When I was a kid, I had a bunch of Micro Machines Star Wars toys. Alright, “kid” is probably a generous term, but I defy anyone to question how cool those things were.
I especially enjoyed the ones that started off as statuettes and unfolded to reveal a meticulously constructed diorama. They were more than dioramas though, since they all had some sort of mechanical trick. Poke around and you’ll find that the Rancor’s cage door moves and that Greedo can be launched out of his Mos Eisley seat after taking a shot from a miniature Han. Something that initially looked simple was actually a collection of intricate details meticulously designed to make the small environment a densely packed one.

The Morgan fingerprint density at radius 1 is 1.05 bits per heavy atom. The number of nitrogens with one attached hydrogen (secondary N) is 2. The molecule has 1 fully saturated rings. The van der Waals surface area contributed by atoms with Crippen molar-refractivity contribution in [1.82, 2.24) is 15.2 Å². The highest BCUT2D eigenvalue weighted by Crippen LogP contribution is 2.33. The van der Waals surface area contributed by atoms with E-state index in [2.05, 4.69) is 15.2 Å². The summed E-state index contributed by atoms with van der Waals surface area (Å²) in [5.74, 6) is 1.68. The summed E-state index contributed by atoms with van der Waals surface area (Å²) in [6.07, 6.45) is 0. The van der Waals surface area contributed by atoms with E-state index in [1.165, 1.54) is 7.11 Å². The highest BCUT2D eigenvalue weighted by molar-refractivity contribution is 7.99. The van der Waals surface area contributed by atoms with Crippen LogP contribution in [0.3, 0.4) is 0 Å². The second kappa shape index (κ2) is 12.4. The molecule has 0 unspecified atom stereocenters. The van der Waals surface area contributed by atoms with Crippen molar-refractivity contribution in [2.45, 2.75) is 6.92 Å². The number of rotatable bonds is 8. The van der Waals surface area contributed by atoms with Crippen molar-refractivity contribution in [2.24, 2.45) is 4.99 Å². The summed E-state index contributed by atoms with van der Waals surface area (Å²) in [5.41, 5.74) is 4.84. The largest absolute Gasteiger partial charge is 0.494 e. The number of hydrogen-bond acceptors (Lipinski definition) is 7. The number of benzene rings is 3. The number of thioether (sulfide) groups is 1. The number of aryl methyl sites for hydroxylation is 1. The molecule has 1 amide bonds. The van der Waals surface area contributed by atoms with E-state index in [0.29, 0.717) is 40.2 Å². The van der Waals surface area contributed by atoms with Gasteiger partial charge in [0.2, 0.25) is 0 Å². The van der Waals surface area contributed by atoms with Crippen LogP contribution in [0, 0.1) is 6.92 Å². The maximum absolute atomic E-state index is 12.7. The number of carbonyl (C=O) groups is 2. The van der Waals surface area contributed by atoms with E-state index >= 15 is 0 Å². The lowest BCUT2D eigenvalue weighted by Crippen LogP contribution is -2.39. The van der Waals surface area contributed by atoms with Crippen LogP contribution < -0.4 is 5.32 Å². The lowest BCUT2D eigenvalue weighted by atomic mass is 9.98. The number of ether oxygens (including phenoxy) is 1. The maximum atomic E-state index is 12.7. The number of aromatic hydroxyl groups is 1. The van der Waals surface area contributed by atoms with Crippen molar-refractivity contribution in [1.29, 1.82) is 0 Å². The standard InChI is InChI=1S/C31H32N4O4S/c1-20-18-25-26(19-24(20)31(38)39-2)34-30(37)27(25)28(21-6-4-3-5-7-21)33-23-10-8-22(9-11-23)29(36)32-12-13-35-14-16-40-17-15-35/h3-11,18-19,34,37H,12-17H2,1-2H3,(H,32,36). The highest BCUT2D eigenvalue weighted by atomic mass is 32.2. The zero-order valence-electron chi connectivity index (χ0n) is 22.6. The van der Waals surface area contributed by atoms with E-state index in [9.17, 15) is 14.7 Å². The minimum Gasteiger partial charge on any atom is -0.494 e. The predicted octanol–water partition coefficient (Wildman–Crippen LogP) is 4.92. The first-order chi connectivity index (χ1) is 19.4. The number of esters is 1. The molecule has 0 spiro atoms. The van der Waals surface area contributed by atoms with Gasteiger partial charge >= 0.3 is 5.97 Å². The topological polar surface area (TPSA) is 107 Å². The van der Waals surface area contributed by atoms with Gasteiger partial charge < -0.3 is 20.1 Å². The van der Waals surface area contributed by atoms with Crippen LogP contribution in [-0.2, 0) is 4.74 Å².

Nintendo taps into the same feeling with Captain Toad: Treasure Tracker.